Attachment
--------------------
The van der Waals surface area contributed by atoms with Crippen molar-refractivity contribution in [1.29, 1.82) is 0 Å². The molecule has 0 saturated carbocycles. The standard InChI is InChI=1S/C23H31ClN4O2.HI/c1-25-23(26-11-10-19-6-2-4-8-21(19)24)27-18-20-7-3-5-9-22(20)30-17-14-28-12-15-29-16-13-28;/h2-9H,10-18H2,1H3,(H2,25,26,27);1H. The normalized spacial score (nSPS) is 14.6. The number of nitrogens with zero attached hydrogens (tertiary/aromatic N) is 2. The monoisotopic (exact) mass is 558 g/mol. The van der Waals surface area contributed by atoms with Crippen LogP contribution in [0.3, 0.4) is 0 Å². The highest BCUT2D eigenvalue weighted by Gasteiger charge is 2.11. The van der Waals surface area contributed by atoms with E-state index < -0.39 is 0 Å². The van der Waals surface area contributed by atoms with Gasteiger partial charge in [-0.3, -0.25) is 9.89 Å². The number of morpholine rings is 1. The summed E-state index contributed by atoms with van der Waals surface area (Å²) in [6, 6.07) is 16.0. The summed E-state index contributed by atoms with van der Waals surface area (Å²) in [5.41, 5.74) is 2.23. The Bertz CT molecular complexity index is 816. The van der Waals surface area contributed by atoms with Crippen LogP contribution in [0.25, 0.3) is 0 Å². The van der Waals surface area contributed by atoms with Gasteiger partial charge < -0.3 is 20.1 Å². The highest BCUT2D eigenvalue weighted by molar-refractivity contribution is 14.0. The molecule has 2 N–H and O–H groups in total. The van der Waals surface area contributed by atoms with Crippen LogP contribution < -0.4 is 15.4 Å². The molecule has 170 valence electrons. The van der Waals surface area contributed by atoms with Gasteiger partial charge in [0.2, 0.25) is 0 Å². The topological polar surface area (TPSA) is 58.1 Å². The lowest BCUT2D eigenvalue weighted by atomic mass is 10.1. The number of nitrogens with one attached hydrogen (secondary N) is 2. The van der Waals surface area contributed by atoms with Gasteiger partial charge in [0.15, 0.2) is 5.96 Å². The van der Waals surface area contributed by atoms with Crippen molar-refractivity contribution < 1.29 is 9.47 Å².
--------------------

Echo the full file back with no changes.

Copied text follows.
The van der Waals surface area contributed by atoms with Crippen molar-refractivity contribution in [1.29, 1.82) is 0 Å². The molecule has 0 saturated carbocycles. The standard InChI is InChI=1S/C23H31ClN4O2.HI/c1-25-23(26-11-10-19-6-2-4-8-21(19)24)27-18-20-7-3-5-9-22(20)30-17-14-28-12-15-29-16-13-28;/h2-9H,10-18H2,1H3,(H2,25,26,27);1H. The normalized spacial score (nSPS) is 14.6. The number of nitrogens with zero attached hydrogens (tertiary/aromatic N) is 2. The monoisotopic (exact) mass is 558 g/mol. The van der Waals surface area contributed by atoms with Crippen LogP contribution in [0.3, 0.4) is 0 Å². The highest BCUT2D eigenvalue weighted by Gasteiger charge is 2.11. The van der Waals surface area contributed by atoms with E-state index < -0.39 is 0 Å². The van der Waals surface area contributed by atoms with Gasteiger partial charge in [-0.3, -0.25) is 9.89 Å². The number of morpholine rings is 1. The summed E-state index contributed by atoms with van der Waals surface area (Å²) in [6, 6.07) is 16.0. The summed E-state index contributed by atoms with van der Waals surface area (Å²) in [5.41, 5.74) is 2.23. The Bertz CT molecular complexity index is 816. The van der Waals surface area contributed by atoms with Crippen LogP contribution in [0.25, 0.3) is 0 Å². The van der Waals surface area contributed by atoms with Gasteiger partial charge < -0.3 is 20.1 Å². The highest BCUT2D eigenvalue weighted by molar-refractivity contribution is 14.0. The molecule has 2 N–H and O–H groups in total. The van der Waals surface area contributed by atoms with Crippen LogP contribution < -0.4 is 15.4 Å². The molecule has 170 valence electrons. The van der Waals surface area contributed by atoms with Gasteiger partial charge in [0.2, 0.25) is 0 Å². The topological polar surface area (TPSA) is 58.1 Å². The lowest BCUT2D eigenvalue weighted by atomic mass is 10.1. The number of nitrogens with one attached hydrogen (secondary N) is 2. The van der Waals surface area contributed by atoms with Gasteiger partial charge in [0.15, 0.2) is 5.96 Å². The van der Waals surface area contributed by atoms with Crippen molar-refractivity contribution < 1.29 is 9.47 Å².